Old Palm Liquor

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  • Wine glass icon
    500+ globetrotting list of lo-fi icons
  • Dollar icon
    Small plates $6–$22, large plates $30–$45
  • Music notes icon
    Vinyl only
  • Folding chair icon
    80 outside
  • Wine list icon
    Drinks menu
  • Food menu icon
    Food menu

The lowdown

A little more than a stone’s throw from Neighbourhood Wine, OPL plays a similar relaxed tune to its sibling, but with a coal fire the core of the kitchen and the menu leaning into some South African influence.

The nuts & bolts

  • Opened 2019
  • Function spaces: 80 guests, inside or outside

Old Palm Liquor is the younger Lygon Street sibling of the already iconic Neighbourhood Wine. Opening in 2013, and expressly reflecting it’s anchoring in the local area, Simon Denman and Almay Jordaan’s Neighbourhood Wine has also become a destination for those further afield, drawn by Jordaan’s Euro-leaning menu and the vast collection of minimal-intervention wine curated by Denman. Old Palm Liquor takes leaves out of the same book, though the food gets a little more personal, riffing on Jordaan’s upbringing.

It’s hard not to compare Old Palm Liquor with NW. And there are some unavoidable parallels, but it’s no facsimile of the tried and true. A serious collection of vinyl and well-used turntables are present in both (no endlessly cycling Spotify playlists), and bottles lay on timber shelves behind sliding glass doors, which is a bit of a signature. Though in OPL, the collection forms an imposing wall behind the bar, while at NW the cellar is scattered through the warren of rooms in the former Carlton Crew gambling den.

The open kitchen, warm tones, and general sense of comfort and ease are also shared traits, but the proliferation of potted plants and whirring ceiling fans give OPL a colonial edge (an echo of Jordaan’s South African upbringing) with a 70s accent, in contrast to the 80s Victoriana of the older sibling.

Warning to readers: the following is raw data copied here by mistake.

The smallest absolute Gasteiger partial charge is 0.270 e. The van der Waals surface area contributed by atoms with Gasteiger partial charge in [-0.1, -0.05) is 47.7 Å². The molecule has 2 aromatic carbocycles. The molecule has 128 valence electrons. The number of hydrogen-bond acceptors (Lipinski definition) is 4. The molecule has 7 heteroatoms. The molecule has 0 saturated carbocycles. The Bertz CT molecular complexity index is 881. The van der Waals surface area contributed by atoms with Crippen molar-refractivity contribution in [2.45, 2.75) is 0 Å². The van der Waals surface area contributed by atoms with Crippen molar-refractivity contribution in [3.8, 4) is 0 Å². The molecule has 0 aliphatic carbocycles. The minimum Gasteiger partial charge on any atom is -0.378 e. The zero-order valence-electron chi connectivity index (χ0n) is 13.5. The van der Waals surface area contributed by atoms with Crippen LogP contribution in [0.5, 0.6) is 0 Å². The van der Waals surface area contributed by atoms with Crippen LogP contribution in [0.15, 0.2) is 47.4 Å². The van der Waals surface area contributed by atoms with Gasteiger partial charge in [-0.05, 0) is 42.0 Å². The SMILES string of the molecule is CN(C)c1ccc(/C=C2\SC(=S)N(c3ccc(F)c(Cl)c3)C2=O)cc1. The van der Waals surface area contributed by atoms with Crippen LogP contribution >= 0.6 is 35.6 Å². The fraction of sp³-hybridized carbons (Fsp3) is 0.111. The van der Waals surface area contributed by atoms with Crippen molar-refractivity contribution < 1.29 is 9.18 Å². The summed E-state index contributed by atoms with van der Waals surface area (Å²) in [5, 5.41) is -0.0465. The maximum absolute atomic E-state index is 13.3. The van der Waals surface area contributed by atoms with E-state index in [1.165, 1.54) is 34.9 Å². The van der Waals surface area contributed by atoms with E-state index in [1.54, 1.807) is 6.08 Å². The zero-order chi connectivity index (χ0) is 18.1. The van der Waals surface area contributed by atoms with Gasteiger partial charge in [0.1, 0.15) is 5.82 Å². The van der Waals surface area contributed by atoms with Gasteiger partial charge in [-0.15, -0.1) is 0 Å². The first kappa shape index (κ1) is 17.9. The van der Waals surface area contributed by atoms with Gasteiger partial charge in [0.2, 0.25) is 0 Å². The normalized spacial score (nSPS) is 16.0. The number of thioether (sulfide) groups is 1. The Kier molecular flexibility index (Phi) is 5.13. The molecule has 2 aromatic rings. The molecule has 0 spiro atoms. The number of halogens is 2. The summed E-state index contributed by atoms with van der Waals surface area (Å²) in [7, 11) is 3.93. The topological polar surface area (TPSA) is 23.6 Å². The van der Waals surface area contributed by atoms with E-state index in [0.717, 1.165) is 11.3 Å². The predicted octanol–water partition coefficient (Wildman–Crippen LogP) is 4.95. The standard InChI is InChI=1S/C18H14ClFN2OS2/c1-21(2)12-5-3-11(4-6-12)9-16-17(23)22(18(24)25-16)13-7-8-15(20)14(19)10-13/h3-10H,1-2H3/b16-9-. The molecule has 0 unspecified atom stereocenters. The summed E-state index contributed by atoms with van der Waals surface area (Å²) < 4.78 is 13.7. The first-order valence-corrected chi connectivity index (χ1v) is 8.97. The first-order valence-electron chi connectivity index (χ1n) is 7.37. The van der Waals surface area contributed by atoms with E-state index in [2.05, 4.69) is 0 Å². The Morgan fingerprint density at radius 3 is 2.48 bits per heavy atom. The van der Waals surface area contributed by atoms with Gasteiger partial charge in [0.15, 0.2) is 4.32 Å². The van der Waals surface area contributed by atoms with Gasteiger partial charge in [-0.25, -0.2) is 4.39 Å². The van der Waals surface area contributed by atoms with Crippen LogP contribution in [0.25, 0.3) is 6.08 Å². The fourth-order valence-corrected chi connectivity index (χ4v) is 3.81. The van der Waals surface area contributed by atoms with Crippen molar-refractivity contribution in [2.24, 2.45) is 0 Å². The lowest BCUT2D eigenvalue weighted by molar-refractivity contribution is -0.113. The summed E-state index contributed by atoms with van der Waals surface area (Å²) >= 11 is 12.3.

For the menu, Jordaan draws on her heritage growing up on the Western Cape, a couple of hours out of Cape Town, where braai (coal-fired barbecuing) was a staple. The centrepiece of the kitchen is a wood-burning grill, both open and flat, with vegetables, meat, poultry, seafood, vegetables and the signature charred flatbreads – served with garlicky labne – feeling the heat. And while you’ll see a little more goat on the menu here than may be typical, with biltong popping up, too, this is no South African restaurant, with Jordaan’s creative impulses given free rein.

Long-time manager of Neighbourhood Wine Marc Banytis has hopped onboard as an owner at OPL alongside Denman and Jordaan. Banytis has done some serious hours at NW, and, in a former life, was the opening manager at Sydney’s ground-breaking The Wine Library a decade ago (back when Sydneysiders almost had to fly to Melbourne to get a glass of wine without a meal).

For those familiar with NW, it’s no surprise the wine list at OPL is very much in the minimal-intervention camp, with many of the classic ‘natural’ makers from around the world represented across a vast 500-strong collection. There are 20 or so wines available by the glass, with the measure kept to a clearly declared 120ml, rather than the common 150ml, making sampling across the list a somewhat less imposing proposition. And if the whole lot’s looking a bit bafflingly unfamiliar, Banytis and crew are never far away to offer friendly translations.

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